As an artist, I am looking for images, that witness a long working process. A working process that consists of a series of actions in which the actions are both the seed and the harvest. It is the action that is catalyst for the image. Actions can be controlled, but are more interesting when there are other, unwanted, unchosen influences involved. Influences like time, temperature, the weather, a lack or incapability to act as you would want. The goal is not to act, but to use the action as a means to find a residue. The residue is a far more interesting result than a chosen, ‘made’ image. A residue is formed, unchosen, unmade. A residue has come into existence. That is why I am looking for these residues, they are real. 

We can not deny that of course every action is guided by the ability of the artist to act. In order to minimise the amount of artistic control, I try to install obstacles along the way. Paint in the dark, add a force stronger than your own strenghth, add time...

In the series ‘de nieuwe molens’ I paint hundreds of layers of paint on wooden panels. Due to time, weather, different brands of paint... it is impossible to control the surface of the wooden panels. I can choose the color, but not the arising shape of the surface. 

The perfect exercise (although I believe there is no such thing) for me to get started is to paint. On any kind of canvas. I do not look at the canvas while painting, but I stay focused on the lines / shapes that I see in my studio that I want to paint. In this way, an impossibility to guide the line, to adjust the line is created. You do not look at the canvas, so eventually you stop caring about the result. This gives you more space to care about the feeling of painting, and this also gives you more time to concentrate on what you see. At a certain point, you lose the feeling of micro and macro. The smallest of pieces of rubbish can have the most amazing lines and shapes, as do also the largest works of architecture, and everything in between. All these lines are mixed, without looking or thinking, on the canvas. 3D becomes 2D, and the impossibility to recognise anything familiar in the painting frees the viewer of the obligation that he actually should recognise something.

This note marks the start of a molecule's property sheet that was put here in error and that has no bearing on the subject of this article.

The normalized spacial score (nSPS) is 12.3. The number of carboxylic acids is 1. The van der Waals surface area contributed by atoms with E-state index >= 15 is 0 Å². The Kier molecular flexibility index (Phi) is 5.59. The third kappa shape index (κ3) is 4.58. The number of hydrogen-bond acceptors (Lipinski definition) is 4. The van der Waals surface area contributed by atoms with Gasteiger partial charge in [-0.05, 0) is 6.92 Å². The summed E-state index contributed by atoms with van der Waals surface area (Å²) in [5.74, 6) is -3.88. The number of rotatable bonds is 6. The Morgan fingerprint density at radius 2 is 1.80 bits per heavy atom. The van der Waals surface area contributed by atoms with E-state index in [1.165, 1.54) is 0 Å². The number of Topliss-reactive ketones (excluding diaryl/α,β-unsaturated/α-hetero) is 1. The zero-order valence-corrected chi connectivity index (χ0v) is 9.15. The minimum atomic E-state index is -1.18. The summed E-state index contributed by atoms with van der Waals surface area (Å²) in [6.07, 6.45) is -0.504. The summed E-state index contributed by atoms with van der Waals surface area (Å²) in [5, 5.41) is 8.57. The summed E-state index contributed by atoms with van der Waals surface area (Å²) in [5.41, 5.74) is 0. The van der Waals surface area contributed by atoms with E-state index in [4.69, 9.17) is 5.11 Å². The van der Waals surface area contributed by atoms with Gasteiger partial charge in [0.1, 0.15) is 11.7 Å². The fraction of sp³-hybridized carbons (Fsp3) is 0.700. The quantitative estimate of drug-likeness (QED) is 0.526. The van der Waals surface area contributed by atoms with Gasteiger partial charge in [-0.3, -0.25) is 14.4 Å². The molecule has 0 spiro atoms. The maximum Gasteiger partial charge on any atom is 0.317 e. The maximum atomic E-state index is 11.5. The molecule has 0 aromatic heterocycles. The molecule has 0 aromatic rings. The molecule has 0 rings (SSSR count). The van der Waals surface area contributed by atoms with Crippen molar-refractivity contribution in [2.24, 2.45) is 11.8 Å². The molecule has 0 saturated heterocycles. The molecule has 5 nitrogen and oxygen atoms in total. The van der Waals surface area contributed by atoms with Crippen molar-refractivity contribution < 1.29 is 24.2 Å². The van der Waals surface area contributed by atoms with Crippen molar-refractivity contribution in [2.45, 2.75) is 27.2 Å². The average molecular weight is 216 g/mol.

‘Le chef d’oeuvre inconnu’ is a series of works that come into shape by spraying layers of material (paint, plaster, resine ...) on a carrier (table, chair, small ladder). It is again not the action that defines the shape of the result, but the turbulence, created by compressed air. Erosion and growth go hand in hand and are in a way negatives of each other. The surface is, again, a guided residue. 

I sincerely believe that the history of actions form the residue, an that a residue cannot be ‘made’. Unless of course you are the master of all actions in the universe, or the slave to the quest titled ‘residue’.

Courtesy of Bruthausgallery